By Tom Fitzmorris
Originally published February 21, 2007
Cruise To Nowhere
A few days ago Debbie Himbert, who handles all the arrangements for our Eat Club cruises, sent me some distressing news. Neither of the two cruises we planned out of New Orleans--one for next August, the other for Mardi Gras 2008--will happen.
The reason: Carnival Cruise Lines abruptly decided not to return the Triumph--the big ship on which both cruises were to sail--to New Orleans after all.
Debbie sent me the letter she received from the cruise line, which said something about misapprehensions on the part of the traveling public about the tourism infrastructure in New Orleans. Their point, apparently, is that they wanted to come back, but some stupid people out there were queering the deal. Not their fault, they say.
Between the lines, the message was that they're not selling enough cruises here, and they think they can sell more elsewhere. Of course, you can't sell many cruises if you don't have a ship to match the market. They do have another one, the Fantasy, but it doesn't offer the same experience as the Triumph (the ship that won't come), much less the Conquest (the one they took away after the storm).
Even deeper between the lines was a dark shadow of a single word: crime.
I'm not easily depressed. My wife says I ought to be, given what's happening here. But it seems to me that the rebuilding of the city has, for the most part, gone better than we had any right to expect it would. (Which was far less well that what a lot of other people were hoping for.)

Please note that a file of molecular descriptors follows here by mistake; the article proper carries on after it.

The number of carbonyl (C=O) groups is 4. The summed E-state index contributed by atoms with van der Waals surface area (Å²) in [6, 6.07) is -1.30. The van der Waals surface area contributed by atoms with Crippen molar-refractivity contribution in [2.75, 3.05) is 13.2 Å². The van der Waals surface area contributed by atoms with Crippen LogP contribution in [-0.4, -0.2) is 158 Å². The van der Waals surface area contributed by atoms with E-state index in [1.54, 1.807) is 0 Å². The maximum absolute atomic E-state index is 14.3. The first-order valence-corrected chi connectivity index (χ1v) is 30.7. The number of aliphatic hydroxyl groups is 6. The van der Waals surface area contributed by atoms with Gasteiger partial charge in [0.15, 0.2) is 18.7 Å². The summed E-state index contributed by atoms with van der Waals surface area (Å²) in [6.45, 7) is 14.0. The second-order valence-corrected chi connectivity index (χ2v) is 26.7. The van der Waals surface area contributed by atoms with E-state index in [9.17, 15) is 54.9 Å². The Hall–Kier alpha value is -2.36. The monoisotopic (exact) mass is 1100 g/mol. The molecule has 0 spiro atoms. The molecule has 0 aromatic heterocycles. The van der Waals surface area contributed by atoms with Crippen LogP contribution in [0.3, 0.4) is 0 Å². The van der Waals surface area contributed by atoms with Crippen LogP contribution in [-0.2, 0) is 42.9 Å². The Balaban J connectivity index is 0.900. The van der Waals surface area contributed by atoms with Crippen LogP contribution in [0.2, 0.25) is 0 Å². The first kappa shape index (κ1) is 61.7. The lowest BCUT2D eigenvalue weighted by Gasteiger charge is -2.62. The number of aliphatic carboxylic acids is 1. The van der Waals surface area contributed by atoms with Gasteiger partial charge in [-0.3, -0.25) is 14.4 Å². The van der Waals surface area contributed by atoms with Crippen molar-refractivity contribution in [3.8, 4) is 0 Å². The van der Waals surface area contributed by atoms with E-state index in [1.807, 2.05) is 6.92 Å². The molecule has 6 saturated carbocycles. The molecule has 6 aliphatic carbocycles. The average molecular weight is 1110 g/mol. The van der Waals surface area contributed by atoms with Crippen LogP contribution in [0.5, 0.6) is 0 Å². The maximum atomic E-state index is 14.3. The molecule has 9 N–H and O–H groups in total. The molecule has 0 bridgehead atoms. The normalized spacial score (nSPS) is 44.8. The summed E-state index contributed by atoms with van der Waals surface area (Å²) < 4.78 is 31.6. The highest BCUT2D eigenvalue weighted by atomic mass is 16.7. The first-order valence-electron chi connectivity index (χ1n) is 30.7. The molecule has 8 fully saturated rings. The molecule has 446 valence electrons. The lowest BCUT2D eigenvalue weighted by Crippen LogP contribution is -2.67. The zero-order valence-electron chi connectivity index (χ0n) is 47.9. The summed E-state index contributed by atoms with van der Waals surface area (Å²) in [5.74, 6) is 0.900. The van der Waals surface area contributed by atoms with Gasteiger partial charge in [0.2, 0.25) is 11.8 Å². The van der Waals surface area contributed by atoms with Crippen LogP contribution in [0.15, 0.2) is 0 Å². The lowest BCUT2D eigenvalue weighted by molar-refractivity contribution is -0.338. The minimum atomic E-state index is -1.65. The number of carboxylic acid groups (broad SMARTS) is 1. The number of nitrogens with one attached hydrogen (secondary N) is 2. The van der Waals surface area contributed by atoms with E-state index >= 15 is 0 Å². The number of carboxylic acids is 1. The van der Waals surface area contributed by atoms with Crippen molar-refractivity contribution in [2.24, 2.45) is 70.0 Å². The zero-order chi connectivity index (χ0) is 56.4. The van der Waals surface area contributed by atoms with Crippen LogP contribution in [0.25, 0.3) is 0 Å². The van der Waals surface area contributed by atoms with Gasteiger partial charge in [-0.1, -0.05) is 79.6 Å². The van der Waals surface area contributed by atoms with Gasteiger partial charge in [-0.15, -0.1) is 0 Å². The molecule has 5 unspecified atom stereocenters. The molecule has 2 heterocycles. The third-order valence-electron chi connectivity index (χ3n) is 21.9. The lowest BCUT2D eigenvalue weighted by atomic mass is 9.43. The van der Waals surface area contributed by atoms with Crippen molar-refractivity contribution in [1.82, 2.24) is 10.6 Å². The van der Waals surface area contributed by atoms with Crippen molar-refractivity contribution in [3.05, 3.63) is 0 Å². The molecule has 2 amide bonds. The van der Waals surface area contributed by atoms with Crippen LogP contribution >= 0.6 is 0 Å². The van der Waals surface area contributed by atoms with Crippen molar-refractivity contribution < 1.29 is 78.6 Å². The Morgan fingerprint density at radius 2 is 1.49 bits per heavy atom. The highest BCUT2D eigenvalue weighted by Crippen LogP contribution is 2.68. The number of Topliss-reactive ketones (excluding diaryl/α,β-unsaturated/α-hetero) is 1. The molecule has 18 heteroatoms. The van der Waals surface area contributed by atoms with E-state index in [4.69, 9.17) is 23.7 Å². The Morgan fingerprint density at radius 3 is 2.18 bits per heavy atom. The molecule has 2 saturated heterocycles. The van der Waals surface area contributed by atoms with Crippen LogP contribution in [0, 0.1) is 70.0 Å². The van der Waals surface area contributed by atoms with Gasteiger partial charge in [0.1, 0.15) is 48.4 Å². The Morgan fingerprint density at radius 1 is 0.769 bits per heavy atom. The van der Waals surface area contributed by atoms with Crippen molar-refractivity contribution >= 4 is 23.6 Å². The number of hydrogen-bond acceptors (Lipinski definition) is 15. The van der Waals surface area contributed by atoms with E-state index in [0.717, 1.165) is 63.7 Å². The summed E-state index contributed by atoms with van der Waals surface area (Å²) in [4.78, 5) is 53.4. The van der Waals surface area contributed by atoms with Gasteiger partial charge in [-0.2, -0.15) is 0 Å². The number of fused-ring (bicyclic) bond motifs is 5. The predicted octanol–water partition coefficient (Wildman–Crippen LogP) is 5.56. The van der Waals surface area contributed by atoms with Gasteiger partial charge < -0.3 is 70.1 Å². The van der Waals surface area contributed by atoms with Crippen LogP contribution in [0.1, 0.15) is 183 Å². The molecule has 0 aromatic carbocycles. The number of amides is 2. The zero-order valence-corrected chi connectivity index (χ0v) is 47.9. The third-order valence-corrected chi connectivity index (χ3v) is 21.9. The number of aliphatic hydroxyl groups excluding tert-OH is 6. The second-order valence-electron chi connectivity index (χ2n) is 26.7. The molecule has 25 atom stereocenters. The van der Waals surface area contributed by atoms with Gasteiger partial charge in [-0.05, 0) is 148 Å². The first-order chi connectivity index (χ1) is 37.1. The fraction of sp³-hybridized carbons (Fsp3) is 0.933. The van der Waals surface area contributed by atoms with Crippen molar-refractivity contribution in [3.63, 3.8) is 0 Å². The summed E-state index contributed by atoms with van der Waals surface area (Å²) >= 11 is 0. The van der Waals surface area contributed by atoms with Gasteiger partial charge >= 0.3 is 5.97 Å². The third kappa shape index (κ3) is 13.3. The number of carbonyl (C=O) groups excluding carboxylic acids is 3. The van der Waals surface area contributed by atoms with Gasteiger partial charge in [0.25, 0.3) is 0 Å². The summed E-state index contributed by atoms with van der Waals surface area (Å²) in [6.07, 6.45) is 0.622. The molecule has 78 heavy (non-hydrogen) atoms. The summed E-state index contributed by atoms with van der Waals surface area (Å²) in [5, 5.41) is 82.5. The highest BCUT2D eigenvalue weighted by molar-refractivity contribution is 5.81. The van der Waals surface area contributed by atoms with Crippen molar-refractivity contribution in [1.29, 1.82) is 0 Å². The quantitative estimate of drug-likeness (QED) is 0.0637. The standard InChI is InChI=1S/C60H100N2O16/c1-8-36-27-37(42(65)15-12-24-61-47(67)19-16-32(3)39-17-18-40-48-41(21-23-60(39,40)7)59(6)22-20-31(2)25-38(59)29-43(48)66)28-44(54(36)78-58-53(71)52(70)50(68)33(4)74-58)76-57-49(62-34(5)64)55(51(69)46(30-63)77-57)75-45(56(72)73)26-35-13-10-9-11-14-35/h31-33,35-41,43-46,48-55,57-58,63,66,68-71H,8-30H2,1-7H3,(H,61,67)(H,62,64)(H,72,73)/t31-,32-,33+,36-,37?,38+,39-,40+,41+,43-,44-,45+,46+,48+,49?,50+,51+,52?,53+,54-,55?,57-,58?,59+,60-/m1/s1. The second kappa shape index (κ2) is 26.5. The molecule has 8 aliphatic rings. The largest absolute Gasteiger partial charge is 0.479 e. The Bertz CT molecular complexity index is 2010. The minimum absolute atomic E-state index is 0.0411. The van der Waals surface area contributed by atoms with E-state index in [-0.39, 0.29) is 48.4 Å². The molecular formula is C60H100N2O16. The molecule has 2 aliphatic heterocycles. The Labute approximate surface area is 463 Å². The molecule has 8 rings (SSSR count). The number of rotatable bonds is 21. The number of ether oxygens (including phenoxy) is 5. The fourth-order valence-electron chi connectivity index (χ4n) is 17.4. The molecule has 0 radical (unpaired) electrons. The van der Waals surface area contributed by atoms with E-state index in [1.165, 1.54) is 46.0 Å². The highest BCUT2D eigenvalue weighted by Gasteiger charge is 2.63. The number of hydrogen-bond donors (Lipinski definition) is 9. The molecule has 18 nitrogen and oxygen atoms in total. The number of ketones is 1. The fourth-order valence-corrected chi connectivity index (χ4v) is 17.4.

I have tremendous optimism about the future of New Orleans. There are just too many opportunities here for us not to recover in the long run.
Unless we blow it. And it looks like we blew it in this case.
The Triumph cancellation hit me like a punch to the midriff. Really upset me. Not because we have to cancel two cruises. (We'll just do some other cruises.) But because it was an unexpected crack in the structure of our future. The cruise business has been a first-class growth area for our city in recent years--profitable and utterly appropriate.
We all know what caused the crack. The shocking lack of imagination and leadership in the recovery efforts of all levels of government has made New Orleans a scary, incomprehensible prospect for many of the very people who want most to help us.
Even Rex put this point across he toasted the mayor at Gallier Hall. I could hardly believe what I was hearing when he said (I'm paraphrasing, because I don't have the exact text), "Mr. Mayor, on this day I and all our subjects demand that you take responsibility. . . " The King of Carnival paused and let the anticipation of what he might say next rise. Then he smiled broadly, as if to suggest that we fill in the rest, and continued, ". . . for this great day and all the pleasure we will have." Then Rex went on to add a few more veiled suggestions that things in the real world have to be addressed with greater aplomb.
It's not the purview of this newsletter to analyze such things. But the failure on the part of the public side of our leadership to use this opportunity to revolutionize our city has been most frustrating.
It kills me to watch restaurateurs and other parts of the hospitality industry accomplishing amazing things, and then have their efforts sabotaged by failures at the top.
Still, we soldier on, take heart on the good things that happen, and do our best. And hope this cruise ship departure is just a Lenten penance that will make us better.
© 2007 Tom Fitzmorris. All rights reserved. firstname.lastname@example.org